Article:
APBP is honored to announce that, because of your partnership with us, we are increasing the number of our Birthing Care visits to Tutwiler! This means more nutrition for more babies and mothers, more support, and more education about healthy pregnancy!
When we told the women at the Birthing Care Group that we would be coming twice as often, the room lit up in smiles.
In addition to you, our donors, we wanted to celebrate another partnership that was born this past week.
Liberty United Methodist Church Missions Group, in Notasulga, has committed funds and labor to purchase and prepare a healthy meal for these mothers and babies each time we go. This makes our fundraising dollars stretch even further and has allowed us to expand our services! We began this partnership this week, and the summer salad we brought to the Birthing Care Group brought laughter and tears to one mother's eyes as she asked for seconds.
Maybe it is the way we love on people in the South with food -- if you could be there,
you would feel it too: there is nothing like feeding these mother/baby souls and watching them sit a little taller, laugh, and shed the stressors, for a short time, of life in prison. To commune around the table with nourishing food nourishes our souls. We are so lucky to be able to do this work. Thank you, Liberty UMC!
We can't end the post without mentioning one of the most powerful partnerships of all: that with the Labor & Delivery nurses at the hospital where these mothers give birth. As we were sharing birth stories in group this week, one mother, who was a month postpartum, sat silently. We never push, and I assumed she was too distraught to tell us her story and to talk about how she was feeling having been one month on the "other side."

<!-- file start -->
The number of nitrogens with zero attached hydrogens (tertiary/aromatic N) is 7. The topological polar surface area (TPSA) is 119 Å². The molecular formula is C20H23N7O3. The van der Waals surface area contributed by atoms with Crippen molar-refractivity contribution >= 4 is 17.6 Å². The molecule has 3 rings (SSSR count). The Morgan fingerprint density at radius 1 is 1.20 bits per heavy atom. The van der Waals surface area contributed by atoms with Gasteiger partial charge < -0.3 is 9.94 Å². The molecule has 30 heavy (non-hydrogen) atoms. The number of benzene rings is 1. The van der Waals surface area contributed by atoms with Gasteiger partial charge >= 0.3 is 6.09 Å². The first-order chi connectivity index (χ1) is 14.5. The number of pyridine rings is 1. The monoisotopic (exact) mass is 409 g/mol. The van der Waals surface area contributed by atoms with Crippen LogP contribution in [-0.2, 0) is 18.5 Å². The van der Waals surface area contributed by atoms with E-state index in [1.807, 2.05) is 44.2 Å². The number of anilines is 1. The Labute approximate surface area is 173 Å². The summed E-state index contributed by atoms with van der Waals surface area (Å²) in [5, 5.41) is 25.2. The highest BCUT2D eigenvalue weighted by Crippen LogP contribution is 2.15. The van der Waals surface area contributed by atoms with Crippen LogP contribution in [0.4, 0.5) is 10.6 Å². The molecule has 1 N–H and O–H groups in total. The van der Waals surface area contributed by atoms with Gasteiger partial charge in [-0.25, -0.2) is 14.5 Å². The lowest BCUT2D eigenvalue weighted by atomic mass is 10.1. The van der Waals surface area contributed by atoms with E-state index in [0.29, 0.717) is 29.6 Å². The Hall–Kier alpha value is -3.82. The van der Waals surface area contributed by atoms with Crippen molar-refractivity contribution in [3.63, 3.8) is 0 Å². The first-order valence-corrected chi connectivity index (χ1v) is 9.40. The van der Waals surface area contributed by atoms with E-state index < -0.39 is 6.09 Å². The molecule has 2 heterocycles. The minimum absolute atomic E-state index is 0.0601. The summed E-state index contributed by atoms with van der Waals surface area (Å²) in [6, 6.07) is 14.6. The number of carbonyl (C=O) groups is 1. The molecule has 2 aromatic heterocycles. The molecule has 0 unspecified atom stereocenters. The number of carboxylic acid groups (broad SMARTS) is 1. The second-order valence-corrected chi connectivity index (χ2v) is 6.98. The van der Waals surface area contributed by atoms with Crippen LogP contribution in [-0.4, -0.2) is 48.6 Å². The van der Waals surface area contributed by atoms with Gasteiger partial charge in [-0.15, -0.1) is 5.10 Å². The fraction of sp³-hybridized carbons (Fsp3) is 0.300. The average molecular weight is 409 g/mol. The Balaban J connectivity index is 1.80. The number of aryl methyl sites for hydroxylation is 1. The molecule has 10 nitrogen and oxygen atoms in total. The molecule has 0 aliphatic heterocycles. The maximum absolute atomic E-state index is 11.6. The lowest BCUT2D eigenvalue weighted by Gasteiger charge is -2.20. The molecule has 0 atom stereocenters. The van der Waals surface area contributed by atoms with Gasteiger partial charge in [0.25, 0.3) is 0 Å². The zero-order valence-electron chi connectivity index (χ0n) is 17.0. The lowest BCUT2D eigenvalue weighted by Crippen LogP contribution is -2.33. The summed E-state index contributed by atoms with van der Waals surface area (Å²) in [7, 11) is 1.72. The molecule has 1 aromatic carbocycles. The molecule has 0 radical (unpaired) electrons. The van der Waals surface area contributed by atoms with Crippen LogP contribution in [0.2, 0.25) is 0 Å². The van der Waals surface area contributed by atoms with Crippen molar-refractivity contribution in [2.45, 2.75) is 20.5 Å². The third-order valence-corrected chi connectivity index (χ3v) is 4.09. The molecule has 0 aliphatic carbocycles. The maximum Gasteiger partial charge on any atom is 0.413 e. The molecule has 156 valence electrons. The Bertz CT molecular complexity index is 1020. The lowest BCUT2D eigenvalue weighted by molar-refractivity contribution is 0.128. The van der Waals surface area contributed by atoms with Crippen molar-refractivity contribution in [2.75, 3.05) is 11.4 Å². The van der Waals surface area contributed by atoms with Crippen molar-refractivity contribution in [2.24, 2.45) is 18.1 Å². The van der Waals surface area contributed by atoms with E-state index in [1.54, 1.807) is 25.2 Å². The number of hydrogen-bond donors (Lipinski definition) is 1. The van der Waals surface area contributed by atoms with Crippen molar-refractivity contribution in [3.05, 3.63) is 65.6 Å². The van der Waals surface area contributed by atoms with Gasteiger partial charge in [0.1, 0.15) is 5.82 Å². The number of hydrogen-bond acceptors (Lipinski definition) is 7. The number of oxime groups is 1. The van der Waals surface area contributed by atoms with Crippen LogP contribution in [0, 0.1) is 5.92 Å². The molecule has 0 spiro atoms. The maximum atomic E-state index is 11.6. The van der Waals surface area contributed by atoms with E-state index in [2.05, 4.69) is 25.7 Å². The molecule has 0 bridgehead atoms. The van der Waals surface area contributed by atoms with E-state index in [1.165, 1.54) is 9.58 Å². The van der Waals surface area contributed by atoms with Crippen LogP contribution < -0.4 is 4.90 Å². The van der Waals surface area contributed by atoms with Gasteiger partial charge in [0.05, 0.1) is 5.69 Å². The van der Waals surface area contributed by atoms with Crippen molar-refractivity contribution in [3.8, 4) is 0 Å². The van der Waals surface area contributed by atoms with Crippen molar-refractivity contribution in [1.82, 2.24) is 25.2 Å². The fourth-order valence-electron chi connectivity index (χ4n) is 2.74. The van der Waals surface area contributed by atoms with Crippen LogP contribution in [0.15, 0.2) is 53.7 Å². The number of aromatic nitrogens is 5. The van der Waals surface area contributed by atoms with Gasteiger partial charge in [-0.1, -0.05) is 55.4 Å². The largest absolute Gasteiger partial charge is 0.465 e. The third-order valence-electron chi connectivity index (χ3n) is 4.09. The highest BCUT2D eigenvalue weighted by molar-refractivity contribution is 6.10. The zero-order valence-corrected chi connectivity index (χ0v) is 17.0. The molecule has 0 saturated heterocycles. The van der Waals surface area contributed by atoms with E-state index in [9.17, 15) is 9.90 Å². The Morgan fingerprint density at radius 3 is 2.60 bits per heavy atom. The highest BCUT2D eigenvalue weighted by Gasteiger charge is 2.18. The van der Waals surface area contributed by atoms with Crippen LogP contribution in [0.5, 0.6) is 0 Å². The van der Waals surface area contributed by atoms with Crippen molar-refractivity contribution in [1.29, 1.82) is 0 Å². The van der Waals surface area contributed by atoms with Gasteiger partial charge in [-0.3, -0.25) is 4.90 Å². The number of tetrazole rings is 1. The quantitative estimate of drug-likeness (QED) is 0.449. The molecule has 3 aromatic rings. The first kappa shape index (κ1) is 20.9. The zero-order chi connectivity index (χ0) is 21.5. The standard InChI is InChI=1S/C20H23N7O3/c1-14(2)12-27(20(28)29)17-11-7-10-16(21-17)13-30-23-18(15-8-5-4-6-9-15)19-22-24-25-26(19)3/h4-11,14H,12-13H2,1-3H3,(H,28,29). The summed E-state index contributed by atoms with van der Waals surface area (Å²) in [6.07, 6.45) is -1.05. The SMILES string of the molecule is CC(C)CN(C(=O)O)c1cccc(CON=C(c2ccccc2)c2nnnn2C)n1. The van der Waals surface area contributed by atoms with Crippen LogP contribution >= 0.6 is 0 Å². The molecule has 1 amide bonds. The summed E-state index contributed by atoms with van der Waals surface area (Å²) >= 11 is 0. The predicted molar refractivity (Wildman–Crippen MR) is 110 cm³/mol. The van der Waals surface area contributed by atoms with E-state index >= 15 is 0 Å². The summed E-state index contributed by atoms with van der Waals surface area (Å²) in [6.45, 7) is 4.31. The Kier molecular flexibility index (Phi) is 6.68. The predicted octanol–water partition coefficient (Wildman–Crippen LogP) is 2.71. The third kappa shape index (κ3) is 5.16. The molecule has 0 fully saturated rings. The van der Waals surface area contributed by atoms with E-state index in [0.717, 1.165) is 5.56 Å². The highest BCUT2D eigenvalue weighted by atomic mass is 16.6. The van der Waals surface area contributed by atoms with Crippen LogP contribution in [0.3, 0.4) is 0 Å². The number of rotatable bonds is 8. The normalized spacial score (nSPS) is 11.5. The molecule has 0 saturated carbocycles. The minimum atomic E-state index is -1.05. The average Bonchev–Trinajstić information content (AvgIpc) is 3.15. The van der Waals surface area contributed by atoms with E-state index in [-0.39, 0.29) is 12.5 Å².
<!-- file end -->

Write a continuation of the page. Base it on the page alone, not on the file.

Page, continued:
Suddenly she started talking. And she did not stop. She talked about how difficult it was to not cry all the time, even when she was laughing in group. She talked about how painful her c-section recovery had been, and about how she had been in prodromal labor for 10 days. In the first few days postpartum, her nurse came in to be sure she was keeping her lungs healthy and asked her to cough. The pain of that exercise created an anguish in this mother, and she told her nurse, "Leave me alone. Don't worry about my health. Worry about my baby's health. That's all that matters."
The nurse looked at her in the eyes and said with tears, "No. You matter. Your health matters. You are my patient, and I love you. No matter what you have done. I love you."
The mother in our group telling this story stopped. Everyone in group was quiet. Then she said, "I ain't never had no one cry over me or care about me, and I did not expect that from the nurse taking care of me."
So you see, partnering is a loving and powerful thing. When you partner with us, you are loving and nourishing these mothers and babies. And trust us, they feel it.
They feel it. And they thrive from it.